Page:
Subject: Gene Therapy for PD (AAN 2006)
E-MOVE reports from the 58th Annual Meeting of the American Academy of Neurology, San Diego California, April 1-8, 2006. Poster, session, and page numbers are from Neurology 2006;66 (supplement 2)
1. Early results from a clinical trial of AADC gene therapy for Parkinson's disease
JE Eberling, KS Bankiewicz, D McGuire, M Aminoff, C Christine, P Starr, P Larson, W Jagust
2. Aromatic L-amino acid decarboxylase gene transfer therapy for Parkinson's disease: Initial results of an open-label, dose-escalation, safety and tolerability study
CW Christine, PA Starr, P Larson, R Mah, J Eberling, W Jagust, D McGuire, MJ Aminoff
Four patients with average disease duration of 14 years received treatment with adeno-associated virus carrying the gene for aromatic amino acid decarboxylase bilaterally to the putamen. AADC converts levodopa to dopamine. PET with the AADC tracer fluoro-L-m-tyrosine (FMT) showed an increase in uptake at 1 month (12% left, 42% right) in 4 patients, and slightly less uptake at 6 months (10% left, 33% right). Average UPDRS motor score at baseline was 41.3 off and 16.2 on, which remained unchanged at the 6-month visit.
Supported by Avigen
3. Gene therapy for Parkinson's disease with AAV-GAD: FDG PET results
A Feigin, C Tang, Y Ma, V Dhawan, M During, M Kaplitt, D Eidelberg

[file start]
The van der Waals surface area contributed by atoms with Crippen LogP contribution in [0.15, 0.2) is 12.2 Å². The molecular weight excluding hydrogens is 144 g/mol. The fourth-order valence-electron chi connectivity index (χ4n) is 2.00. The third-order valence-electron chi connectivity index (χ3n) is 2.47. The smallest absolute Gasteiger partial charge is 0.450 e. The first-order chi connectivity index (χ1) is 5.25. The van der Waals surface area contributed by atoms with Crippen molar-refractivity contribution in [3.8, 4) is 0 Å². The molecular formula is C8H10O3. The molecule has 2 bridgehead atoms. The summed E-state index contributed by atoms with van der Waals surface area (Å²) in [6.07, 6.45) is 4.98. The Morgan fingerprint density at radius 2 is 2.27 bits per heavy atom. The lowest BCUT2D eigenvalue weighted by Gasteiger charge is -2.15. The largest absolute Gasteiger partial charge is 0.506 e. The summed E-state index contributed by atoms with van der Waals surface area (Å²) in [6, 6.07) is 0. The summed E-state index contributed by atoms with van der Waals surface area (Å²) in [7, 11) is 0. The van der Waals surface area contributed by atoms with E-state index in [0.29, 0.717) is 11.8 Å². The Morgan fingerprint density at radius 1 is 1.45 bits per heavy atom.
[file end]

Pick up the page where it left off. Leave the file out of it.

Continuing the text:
Eleven patients received treatment with adeno-associated virus carrying the glutamic acid decarboxylase gene delivered unilaterally to the subthalamic nucleus. The treatment was meant to increase GAD expression, increase synthesis of the inhibitory neurotransmitter GABA, and reduce STN output. After 6 months, UPDRS off motor score declined from 38.9 to 29.8 (p<0.03). FDG PET revealed decreased brain metabolism in Gpi and ventrolateral thalamus on the treated side, and no significant changes on the untreated side.
Supported by Neurologix
4. Phase 1 study of putaminal gene transfer with adeno-associated virus serotype-2[AAV2]-neurturin [NTN] (CERE-120) for Parkinson's disease: Preliminary observations
WJ Marks, LA Verhagen-Metman, PA Starr, PS Larson, RA Bakay, R Taylor, D Cahn-Weiner, RT Bartus, JL Ostrem
Twelve PD patients with average disease duration of 11 years received treatment to the putamen with adeno-associated virus carrying the gene for neurturin, a growth factor related to GDNF and shown in experimental models to protect dopaminergic neurons from degeneration. Six patients received a low dose and 6 a high dose (1.4 x 10^11 vs. 5.7 vector genomes). Preliminary analysis showed that no serious adverse effects have occurred, although one patient experienced transient dyskinesia.
Supported by Ceregene
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